Perhaps the task for now is for worker activists, other activists, and organizations that are for workers’ power and control to put their energy into contributing to building and maintaining the worker and strike committees that have emerged and expanding them into new areas.  This too includes building the coalition into a structure controlled by workers.  It is important too that a culture of direct democracy be consolidated amongst activists on the farms and in the rural townships as part of this.  Certainly, if the strike and workers’ committees that have emerged are expanded and consolidated, this could enable workers to take the struggle forward in the future and direct it themselves.  A start has been made during the recent strikes and this should be built on.  Even if the current strike does not resume, future battles lie ahead and it is important that worker-controlled directly-democratic structures are there to take this forward.  Hence, the battle must also be seen as a long-term one.

In the aftermath of the strikes there is also an opportunity for militant unions, like CSAAWU, to grow and bring more workers into the union.  The problem faced by such unions in the past is that it has been hard to recruit on the farms due to intimidation and being denied access to the farms.  The climate in the aftermath of the strikes may have changed this.  Unions such as CSAAWU could also use the strategy of recruiting workers and community members in the townships first, where the major battles during the strikes were centered around, and then use this as a springboard to recruit amongst workers who live on the farms.  As battles go forward, strong and militant worker-controlled unions will be vital.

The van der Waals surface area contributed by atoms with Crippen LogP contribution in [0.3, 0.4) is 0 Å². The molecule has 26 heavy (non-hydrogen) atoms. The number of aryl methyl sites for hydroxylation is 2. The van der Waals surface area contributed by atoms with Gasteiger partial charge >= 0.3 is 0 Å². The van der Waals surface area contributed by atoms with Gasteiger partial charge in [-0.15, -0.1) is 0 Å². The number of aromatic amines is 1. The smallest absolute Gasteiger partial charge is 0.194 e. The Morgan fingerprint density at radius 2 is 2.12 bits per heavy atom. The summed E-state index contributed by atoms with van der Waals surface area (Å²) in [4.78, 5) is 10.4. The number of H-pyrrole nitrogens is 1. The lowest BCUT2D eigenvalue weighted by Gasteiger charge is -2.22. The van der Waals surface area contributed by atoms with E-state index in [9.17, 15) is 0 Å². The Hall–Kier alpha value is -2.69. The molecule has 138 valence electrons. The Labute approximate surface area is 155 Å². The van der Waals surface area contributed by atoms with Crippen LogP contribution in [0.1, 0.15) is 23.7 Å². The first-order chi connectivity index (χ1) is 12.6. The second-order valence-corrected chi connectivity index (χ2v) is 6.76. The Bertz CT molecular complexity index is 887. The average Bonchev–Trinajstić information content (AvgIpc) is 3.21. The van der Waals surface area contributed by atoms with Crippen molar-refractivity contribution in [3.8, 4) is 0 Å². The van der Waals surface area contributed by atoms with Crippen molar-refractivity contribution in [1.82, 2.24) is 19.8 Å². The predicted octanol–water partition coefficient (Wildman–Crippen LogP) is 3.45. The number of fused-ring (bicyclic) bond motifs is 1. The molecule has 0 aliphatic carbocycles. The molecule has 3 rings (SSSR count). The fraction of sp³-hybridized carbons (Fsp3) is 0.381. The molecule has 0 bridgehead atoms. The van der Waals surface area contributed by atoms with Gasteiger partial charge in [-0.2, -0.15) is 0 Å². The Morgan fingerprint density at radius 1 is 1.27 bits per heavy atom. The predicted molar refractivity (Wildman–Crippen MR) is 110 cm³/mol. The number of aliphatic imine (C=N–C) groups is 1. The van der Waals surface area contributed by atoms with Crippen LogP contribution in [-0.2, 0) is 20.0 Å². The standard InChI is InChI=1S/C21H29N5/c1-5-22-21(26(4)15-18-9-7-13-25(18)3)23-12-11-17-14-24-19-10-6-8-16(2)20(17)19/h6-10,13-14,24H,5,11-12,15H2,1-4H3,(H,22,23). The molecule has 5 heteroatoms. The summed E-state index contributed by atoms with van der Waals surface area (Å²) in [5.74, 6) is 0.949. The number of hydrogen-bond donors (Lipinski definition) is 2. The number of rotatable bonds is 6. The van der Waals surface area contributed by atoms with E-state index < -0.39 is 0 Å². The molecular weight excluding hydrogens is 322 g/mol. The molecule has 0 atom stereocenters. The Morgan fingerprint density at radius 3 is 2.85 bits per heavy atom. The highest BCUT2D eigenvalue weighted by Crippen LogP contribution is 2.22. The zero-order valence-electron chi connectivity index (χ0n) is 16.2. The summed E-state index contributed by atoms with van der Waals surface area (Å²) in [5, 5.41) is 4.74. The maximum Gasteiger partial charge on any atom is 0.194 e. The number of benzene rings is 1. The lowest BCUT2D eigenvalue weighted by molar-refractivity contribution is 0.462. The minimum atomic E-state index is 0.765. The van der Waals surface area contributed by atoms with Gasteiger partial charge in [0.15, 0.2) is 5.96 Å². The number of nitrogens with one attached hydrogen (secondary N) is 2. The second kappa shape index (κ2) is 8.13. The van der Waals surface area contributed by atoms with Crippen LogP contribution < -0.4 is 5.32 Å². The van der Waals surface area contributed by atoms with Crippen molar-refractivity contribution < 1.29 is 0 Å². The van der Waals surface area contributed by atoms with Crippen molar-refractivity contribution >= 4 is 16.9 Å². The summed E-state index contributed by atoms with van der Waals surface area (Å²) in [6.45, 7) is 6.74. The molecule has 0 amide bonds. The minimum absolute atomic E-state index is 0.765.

It is also important that within the committees a revolutionary counter-culture, based on working-class pride, be built going forward.  This could help sustain people in struggle and counter any opportunists who may wish to use the movement for their own ends.  Coupled to this, radical popular revolutionary education needs to be built.

What is also important is that in trying to build a worker-controlled movement, the likes of the BAWUSA and COSATU officials would have to be engaged in a political battle.  Their ideology of attempting to work with the state, as if it were an ally or neutral entity, would have to be effectively countered, along with their practices of undermining direct democracy.  Linked to this, the fact that the ANC is also an enemy of the farm workers also needs to be tackled head-on (it is important going forward that the majority of workers come to see the ANC and the state for what they are: instruments of oppression).  This is vital for when new strikes and protests erupt.  Hopefully, workers have also drawn their own conclusions about the necessity of struggles remaining under their control and not under that of high-profile individuals.  An opportunity has been opened by the strikes, and it should not be left for the BAWUSA, COSATU, and ANC officials to fill, but rather it must be filled by workers’ power.


1  “Farm Evictions: Briefings from Deputy Minister, Nkuzi Development, Transvaal Agricultural Union of South Africa, Agri SA & Natio,” Parliamentary Monitoring Group, 4 Mar 2008.

2  Human Rights Watch, “South Africa: Farmworkers’ Dismal, Dangerous Lives: Workers Protected by Law, But Not in the Fields,” 23 August 2012.

3  Mthetho Xali, “Western Cape Farm Workers’ Courageous Struggle,Workers’ World News,February 2012.

4  Henriëtte Geldenhuys, “Strike Leader Is Also Farm Owner,” Independent, 19 January 2013.

5  Faranaaz Parker, “One Killed in Farm Unrest as Cosatu Calls end to Strike,” Mail & Guardian, 14 November 2012.

6 Andisiwe Makinana and Glynnis Underhill, “Farm Unions Pull Together — for Now,” Mail & Guardian, 25 January 2013.

7  Mikhail Bakunin, The Basic Bakunin: Writings 1869-1871, AK Press, 1992, p.140.

Shawn Hattingh works at the International Labour Research and Information Group (ILRIG) in Cape Town.